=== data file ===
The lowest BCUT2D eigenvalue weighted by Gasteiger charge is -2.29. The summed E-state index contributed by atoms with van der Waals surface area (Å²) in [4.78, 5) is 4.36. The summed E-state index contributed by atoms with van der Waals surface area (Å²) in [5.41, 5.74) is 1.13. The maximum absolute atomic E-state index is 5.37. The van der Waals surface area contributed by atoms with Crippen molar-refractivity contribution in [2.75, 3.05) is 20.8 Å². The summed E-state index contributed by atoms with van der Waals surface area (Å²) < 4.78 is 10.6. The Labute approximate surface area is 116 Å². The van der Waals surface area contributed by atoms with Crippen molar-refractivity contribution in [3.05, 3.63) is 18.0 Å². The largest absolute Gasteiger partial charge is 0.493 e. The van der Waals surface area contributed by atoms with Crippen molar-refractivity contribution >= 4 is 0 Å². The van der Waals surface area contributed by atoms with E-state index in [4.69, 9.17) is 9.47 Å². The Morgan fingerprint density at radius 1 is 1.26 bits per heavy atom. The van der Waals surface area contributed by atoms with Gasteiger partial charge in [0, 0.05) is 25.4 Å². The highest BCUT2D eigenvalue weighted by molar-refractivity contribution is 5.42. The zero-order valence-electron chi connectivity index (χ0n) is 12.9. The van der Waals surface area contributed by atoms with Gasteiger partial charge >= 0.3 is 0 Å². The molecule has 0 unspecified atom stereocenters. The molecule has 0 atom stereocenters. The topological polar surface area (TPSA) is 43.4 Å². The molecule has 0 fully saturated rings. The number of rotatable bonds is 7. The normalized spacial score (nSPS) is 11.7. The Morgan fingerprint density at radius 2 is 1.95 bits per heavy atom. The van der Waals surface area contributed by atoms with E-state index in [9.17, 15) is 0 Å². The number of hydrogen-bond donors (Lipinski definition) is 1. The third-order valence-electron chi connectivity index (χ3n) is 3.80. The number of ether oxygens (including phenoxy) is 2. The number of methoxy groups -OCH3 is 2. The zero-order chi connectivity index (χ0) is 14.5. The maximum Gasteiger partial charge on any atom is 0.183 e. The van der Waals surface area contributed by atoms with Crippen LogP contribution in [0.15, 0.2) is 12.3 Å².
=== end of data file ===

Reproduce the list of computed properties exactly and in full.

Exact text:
The lowest BCUT2D eigenvalue weighted by Gasteiger charge is -2.29. The summed E-state index contributed by atoms with van der Waals surface area (Å²) in [4.78, 5) is 4.36. The summed E-state index contributed by atoms with van der Waals surface area (Å²) in [5.41, 5.74) is 1.13. The maximum absolute atomic E-state index is 5.37. The van der Waals surface area contributed by atoms with Crippen molar-refractivity contribution in [2.75, 3.05) is 20.8 Å². The summed E-state index contributed by atoms with van der Waals surface area (Å²) < 4.78 is 10.6. The Labute approximate surface area is 116 Å². The van der Waals surface area contributed by atoms with Crippen molar-refractivity contribution in [3.05, 3.63) is 18.0 Å². The largest absolute Gasteiger partial charge is 0.493 e. The van der Waals surface area contributed by atoms with Crippen molar-refractivity contribution >= 4 is 0 Å². The van der Waals surface area contributed by atoms with E-state index in [4.69, 9.17) is 9.47 Å². The Morgan fingerprint density at radius 1 is 1.26 bits per heavy atom. The van der Waals surface area contributed by atoms with Gasteiger partial charge in [0, 0.05) is 25.4 Å². The highest BCUT2D eigenvalue weighted by molar-refractivity contribution is 5.42. The zero-order valence-electron chi connectivity index (χ0n) is 12.9. The van der Waals surface area contributed by atoms with Gasteiger partial charge >= 0.3 is 0 Å². The molecule has 0 unspecified atom stereocenters. The molecule has 0 atom stereocenters. The topological polar surface area (TPSA) is 43.4 Å². The molecule has 0 fully saturated rings. The number of rotatable bonds is 7. The normalized spacial score (nSPS) is 11.7. The Morgan fingerprint density at radius 2 is 1.95 bits per heavy atom. The van der Waals surface area contributed by atoms with E-state index in [9.17, 15) is 0 Å². The number of hydrogen-bond donors (Lipinski definition) is 1. The third-order valence-electron chi connectivity index (χ3n) is 3.80. The number of ether oxygens (including phenoxy) is 2. The number of methoxy groups -OCH3 is 2. The zero-order chi connectivity index (χ0) is 14.5. The maximum Gasteiger partial charge on any atom is 0.183 e. The van der Waals surface area contributed by atoms with Crippen LogP contribution in [0.15, 0.2) is 12.3 Å².